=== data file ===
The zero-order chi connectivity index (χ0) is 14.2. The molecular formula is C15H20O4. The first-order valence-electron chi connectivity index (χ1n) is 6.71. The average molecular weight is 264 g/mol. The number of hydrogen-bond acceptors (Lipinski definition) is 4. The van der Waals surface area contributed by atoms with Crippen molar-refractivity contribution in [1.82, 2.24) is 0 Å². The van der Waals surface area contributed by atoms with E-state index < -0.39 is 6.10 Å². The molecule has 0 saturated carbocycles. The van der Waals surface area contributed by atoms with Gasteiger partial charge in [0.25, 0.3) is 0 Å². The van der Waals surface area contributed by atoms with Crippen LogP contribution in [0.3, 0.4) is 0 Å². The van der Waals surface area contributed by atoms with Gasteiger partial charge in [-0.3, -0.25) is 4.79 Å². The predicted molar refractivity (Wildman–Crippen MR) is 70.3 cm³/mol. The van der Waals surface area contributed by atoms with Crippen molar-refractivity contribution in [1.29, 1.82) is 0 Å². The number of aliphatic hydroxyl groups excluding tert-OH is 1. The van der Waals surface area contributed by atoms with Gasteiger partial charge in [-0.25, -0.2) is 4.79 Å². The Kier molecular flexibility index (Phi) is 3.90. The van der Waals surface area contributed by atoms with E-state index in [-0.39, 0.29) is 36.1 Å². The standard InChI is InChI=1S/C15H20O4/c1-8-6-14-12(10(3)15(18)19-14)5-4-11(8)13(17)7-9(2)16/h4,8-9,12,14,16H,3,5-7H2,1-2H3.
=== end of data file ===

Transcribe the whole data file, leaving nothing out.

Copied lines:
The zero-order chi connectivity index (χ0) is 14.2. The molecular formula is C15H20O4. The first-order valence-electron chi connectivity index (χ1n) is 6.71. The average molecular weight is 264 g/mol. The number of hydrogen-bond acceptors (Lipinski definition) is 4. The van der Waals surface area contributed by atoms with Crippen molar-refractivity contribution in [1.82, 2.24) is 0 Å². The van der Waals surface area contributed by atoms with E-state index < -0.39 is 6.10 Å². The molecule has 0 saturated carbocycles. The van der Waals surface area contributed by atoms with Gasteiger partial charge in [0.25, 0.3) is 0 Å². The van der Waals surface area contributed by atoms with Crippen LogP contribution in [0.3, 0.4) is 0 Å². The van der Waals surface area contributed by atoms with Gasteiger partial charge in [-0.3, -0.25) is 4.79 Å². The predicted molar refractivity (Wildman–Crippen MR) is 70.3 cm³/mol. The van der Waals surface area contributed by atoms with Crippen molar-refractivity contribution in [1.29, 1.82) is 0 Å². The number of aliphatic hydroxyl groups excluding tert-OH is 1. The van der Waals surface area contributed by atoms with Gasteiger partial charge in [-0.25, -0.2) is 4.79 Å². The Kier molecular flexibility index (Phi) is 3.90. The van der Waals surface area contributed by atoms with E-state index in [-0.39, 0.29) is 36.1 Å². The standard InChI is InChI=1S/C15H20O4/c1-8-6-14-12(10(3)15(18)19-14)5-4-11(8)13(17)7-9(2)16/h4,8-9,12,14,16H,3,5-7H2,1-2H3.